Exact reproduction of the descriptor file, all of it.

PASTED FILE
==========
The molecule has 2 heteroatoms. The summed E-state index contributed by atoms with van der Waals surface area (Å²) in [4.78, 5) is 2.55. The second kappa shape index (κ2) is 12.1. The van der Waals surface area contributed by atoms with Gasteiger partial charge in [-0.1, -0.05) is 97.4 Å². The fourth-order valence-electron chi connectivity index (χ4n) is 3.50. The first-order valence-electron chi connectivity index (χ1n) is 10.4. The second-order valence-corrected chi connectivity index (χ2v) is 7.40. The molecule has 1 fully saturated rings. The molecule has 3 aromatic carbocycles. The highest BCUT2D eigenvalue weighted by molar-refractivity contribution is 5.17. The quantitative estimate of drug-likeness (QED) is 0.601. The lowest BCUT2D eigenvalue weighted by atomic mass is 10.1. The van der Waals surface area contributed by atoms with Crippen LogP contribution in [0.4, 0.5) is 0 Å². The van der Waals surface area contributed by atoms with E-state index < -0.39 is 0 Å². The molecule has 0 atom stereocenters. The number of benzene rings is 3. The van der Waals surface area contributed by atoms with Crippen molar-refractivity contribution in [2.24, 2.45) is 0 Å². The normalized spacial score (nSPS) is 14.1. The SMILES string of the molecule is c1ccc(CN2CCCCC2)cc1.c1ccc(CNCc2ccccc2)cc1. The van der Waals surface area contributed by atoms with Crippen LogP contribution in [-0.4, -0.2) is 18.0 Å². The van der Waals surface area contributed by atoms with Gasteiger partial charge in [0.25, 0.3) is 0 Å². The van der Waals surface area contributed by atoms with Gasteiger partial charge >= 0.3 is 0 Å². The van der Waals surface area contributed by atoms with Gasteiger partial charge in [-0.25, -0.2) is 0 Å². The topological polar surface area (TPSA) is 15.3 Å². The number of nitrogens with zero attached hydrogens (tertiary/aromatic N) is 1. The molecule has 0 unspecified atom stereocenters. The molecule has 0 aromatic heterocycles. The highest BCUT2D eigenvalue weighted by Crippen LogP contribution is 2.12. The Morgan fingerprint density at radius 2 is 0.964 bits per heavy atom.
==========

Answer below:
The molecule has 2 heteroatoms. The summed E-state index contributed by atoms with van der Waals surface area (Å²) in [4.78, 5) is 2.55. The second kappa shape index (κ2) is 12.1. The van der Waals surface area contributed by atoms with Gasteiger partial charge in [-0.1, -0.05) is 97.4 Å². The fourth-order valence-electron chi connectivity index (χ4n) is 3.50. The first-order valence-electron chi connectivity index (χ1n) is 10.4. The second-order valence-corrected chi connectivity index (χ2v) is 7.40. The molecule has 1 fully saturated rings. The molecule has 3 aromatic carbocycles. The highest BCUT2D eigenvalue weighted by molar-refractivity contribution is 5.17. The quantitative estimate of drug-likeness (QED) is 0.601. The lowest BCUT2D eigenvalue weighted by atomic mass is 10.1. The van der Waals surface area contributed by atoms with Crippen LogP contribution in [0.4, 0.5) is 0 Å². The van der Waals surface area contributed by atoms with E-state index < -0.39 is 0 Å². The molecule has 0 atom stereocenters. The number of benzene rings is 3. The van der Waals surface area contributed by atoms with Crippen molar-refractivity contribution in [2.24, 2.45) is 0 Å². The normalized spacial score (nSPS) is 14.1. The SMILES string of the molecule is c1ccc(CN2CCCCC2)cc1.c1ccc(CNCc2ccccc2)cc1. The van der Waals surface area contributed by atoms with Crippen LogP contribution in [-0.4, -0.2) is 18.0 Å². The van der Waals surface area contributed by atoms with Gasteiger partial charge in [0.25, 0.3) is 0 Å². The van der Waals surface area contributed by atoms with Gasteiger partial charge >= 0.3 is 0 Å². The van der Waals surface area contributed by atoms with Gasteiger partial charge in [-0.25, -0.2) is 0 Å². The topological polar surface area (TPSA) is 15.3 Å². The number of nitrogens with zero attached hydrogens (tertiary/aromatic N) is 1. The molecule has 0 unspecified atom stereocenters. The molecule has 0 aromatic heterocycles. The highest BCUT2D eigenvalue weighted by Crippen LogP contribution is 2.12. The Morgan fingerprint density at radius 2 is 0.964 bits per heavy atom.